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Ask the Drum Guy: What’s this thing called?

Hey Batador!

I recently bought a 70’s Acrolite that was in pretty good shape. Needed new heads and wires and such, but overall not bad. I decided to use your drum restoration advice to clean the hardware, but I noticed I’m missing one of the metal lug spacers that is on the inside of the shell. Googleing “metal lug spacer” and it’s appropriate variants didn’t yield much. What are those things called? Also, the shell has some scuffs on it. Is there a good way of getting those off or are those just it’s battle scars? ┬áLove the site!

Matt H.

Hello, Matt-
The thing you are looking for is called a “cup washer”!

cupwasher

They allow you to mount longer screws to the inside of metal shells. You can get them from Drums on Sale here.

There’s also a complete set for a Supraphonic on eBay here!

As for scuffs, are they black or are they down to the metal?

Hope this helps!

3 Responses to Ask the Drum Guy: What’s this thing called?

  1. Matt H. Reply

    January 9, 2013 at 5:54 pm

    YES! Thanks!

    The scuffs are black.

  2. patrick Reply

    January 10, 2013 at 3:17 pm

    Black scuffs = Formula 409 and a green scotchbrite pad! Apply LIGHT PRESSURE at first!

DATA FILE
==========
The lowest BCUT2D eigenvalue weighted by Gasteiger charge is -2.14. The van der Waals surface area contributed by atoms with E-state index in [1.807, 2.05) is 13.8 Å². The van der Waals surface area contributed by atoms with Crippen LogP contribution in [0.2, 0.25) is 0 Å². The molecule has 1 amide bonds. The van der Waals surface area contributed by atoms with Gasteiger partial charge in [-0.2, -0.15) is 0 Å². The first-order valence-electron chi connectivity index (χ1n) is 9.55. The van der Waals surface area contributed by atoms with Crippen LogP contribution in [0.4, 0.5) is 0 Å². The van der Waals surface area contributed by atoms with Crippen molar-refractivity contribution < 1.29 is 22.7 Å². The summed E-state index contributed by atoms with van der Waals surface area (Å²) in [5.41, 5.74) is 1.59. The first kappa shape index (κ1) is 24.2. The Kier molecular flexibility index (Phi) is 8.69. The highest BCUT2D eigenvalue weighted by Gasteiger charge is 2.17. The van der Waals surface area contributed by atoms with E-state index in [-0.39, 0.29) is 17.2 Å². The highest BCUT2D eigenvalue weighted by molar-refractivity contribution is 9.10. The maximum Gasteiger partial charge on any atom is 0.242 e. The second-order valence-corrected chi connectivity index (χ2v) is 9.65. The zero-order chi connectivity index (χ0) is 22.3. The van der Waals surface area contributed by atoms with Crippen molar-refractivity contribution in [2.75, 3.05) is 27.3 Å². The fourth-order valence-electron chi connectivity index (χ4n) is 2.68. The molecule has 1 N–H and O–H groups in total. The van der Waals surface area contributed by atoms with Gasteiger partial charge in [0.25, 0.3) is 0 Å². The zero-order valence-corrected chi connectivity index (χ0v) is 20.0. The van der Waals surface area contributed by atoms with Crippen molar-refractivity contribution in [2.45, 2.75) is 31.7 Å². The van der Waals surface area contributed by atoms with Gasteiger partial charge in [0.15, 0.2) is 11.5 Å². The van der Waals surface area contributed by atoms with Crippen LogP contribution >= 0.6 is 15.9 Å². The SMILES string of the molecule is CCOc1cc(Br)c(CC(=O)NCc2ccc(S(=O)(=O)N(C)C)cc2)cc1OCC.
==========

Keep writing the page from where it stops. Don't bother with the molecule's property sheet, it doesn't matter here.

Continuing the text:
3. Kevin Reply

    October 7, 2013 at 1:56 pm

    Acrolite shells are The Bomb! Picked up a couple on eBay awhile back, added tube lugs, P-86/33 strainer + butt, decent heads, Puresound Concert (harder steel than Customs, really make a snare snappy) and die-cast rims for a smokin’ backup. The grayish powder coat finish was pretty bunged up on both, so I took them to an auto body shop and had them sandblasted clean, then burnished with steel wool for a nice brushed aluminum finish. No overcoat; the natural oxidizing looks great against the chrome of the hardware. One thing great for old chrome, BTW is NEVR-DULL wadding sold anywhere like hardware or auto parts stores. It’s a cotton wadding saturated with some manner of Magic-Juju solution that restores chrome on old hardware like nothing I’ve ever seen! Give the old piece a good rubbing with a piece of Nevr-Dull, then wipe with a clean paper towel or shop cloth. After installation, dry polish with an old T-shirt and the piece will look good as new.

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